Smut (song)  

From The Art and Popular Culture Encyclopedia

Jump to: navigation, search

Related e

Google
Wikipedia
Wiktionary
Wiki Commons
Wikiquote
Wikisource
YouTube
Shop


Featured:
Train wreck at Montparnasse (October 22, 1895) by Studio Lévy and Sons.
Enlarge
Train wreck at Montparnasse (October 22, 1895) by Studio Lévy and Sons.

"Smut" is a song by Tom Lehrer published on his album That Was the Year That Was. The song satirized the censorship of obscenity, and the 1957 U.S. Supreme Court case Roth v. United States, which coined the expression "redeeming social importance."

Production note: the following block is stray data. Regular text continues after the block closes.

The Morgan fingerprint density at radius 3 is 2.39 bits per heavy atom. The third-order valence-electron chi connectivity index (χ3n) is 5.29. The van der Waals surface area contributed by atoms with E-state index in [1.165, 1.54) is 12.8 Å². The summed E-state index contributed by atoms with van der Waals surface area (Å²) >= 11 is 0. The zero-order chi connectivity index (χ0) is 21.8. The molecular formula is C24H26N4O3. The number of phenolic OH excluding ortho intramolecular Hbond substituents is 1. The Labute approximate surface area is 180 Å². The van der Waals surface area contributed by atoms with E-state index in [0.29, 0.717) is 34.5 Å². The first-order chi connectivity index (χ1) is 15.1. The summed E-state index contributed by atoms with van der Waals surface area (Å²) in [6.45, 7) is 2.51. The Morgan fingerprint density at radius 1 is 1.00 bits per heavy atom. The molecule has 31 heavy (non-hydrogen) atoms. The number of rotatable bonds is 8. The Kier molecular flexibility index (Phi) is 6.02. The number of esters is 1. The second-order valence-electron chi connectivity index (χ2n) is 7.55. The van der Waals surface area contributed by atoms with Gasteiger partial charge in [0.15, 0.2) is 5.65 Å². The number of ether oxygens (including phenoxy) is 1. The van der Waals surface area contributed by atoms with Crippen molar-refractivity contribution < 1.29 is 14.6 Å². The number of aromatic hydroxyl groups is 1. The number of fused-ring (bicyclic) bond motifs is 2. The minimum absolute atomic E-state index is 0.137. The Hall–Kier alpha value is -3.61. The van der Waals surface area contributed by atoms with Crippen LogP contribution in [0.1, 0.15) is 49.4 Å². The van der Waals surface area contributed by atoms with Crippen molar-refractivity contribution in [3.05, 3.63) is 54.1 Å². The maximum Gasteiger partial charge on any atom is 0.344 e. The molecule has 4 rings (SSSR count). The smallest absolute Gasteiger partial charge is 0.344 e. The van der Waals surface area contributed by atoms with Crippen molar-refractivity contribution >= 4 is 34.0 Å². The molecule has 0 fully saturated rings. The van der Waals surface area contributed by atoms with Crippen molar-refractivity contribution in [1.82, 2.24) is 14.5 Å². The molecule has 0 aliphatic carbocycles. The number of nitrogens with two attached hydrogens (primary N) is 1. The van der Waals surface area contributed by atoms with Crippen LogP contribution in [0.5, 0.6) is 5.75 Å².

I've never quibbled
If it was ribald,
I would devour where others merely nibbled.
As the judge remarked the day that he
acquitted my Aunt Hortense,
"To be smut it must be utterly without redeeming social importance."




Unless indicated otherwise, the text in this article is either based on Wikipedia article "Smut (song)" or another language Wikipedia page thereof used under the terms of the GNU Free Documentation License; or on original research by Jahsonic and friends. See Art and Popular Culture's copyright notice.

Personal tools